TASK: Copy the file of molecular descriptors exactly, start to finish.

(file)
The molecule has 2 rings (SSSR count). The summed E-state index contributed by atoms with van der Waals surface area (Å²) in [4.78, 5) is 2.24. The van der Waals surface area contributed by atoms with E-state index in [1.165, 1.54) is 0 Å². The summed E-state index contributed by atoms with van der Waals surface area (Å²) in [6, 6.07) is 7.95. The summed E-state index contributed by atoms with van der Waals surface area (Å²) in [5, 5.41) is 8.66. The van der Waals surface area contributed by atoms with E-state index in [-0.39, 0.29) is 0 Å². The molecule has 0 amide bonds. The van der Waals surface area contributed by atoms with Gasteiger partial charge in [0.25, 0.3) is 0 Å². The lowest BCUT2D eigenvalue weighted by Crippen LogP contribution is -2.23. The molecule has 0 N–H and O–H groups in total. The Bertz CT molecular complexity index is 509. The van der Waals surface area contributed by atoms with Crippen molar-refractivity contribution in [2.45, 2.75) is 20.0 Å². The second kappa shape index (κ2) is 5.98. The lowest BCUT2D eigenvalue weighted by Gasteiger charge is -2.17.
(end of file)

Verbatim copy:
The molecule has 2 rings (SSSR count). The summed E-state index contributed by atoms with van der Waals surface area (Å²) in [4.78, 5) is 2.24. The van der Waals surface area contributed by atoms with E-state index in [1.165, 1.54) is 0 Å². The summed E-state index contributed by atoms with van der Waals surface area (Å²) in [6, 6.07) is 7.95. The summed E-state index contributed by atoms with van der Waals surface area (Å²) in [5, 5.41) is 8.66. The van der Waals surface area contributed by atoms with E-state index in [-0.39, 0.29) is 0 Å². The molecule has 0 amide bonds. The van der Waals surface area contributed by atoms with Gasteiger partial charge in [0.25, 0.3) is 0 Å². The lowest BCUT2D eigenvalue weighted by Crippen LogP contribution is -2.23. The molecule has 0 N–H and O–H groups in total. The Bertz CT molecular complexity index is 509. The van der Waals surface area contributed by atoms with Crippen molar-refractivity contribution in [2.45, 2.75) is 20.0 Å². The second kappa shape index (κ2) is 5.98. The lowest BCUT2D eigenvalue weighted by Gasteiger charge is -2.17.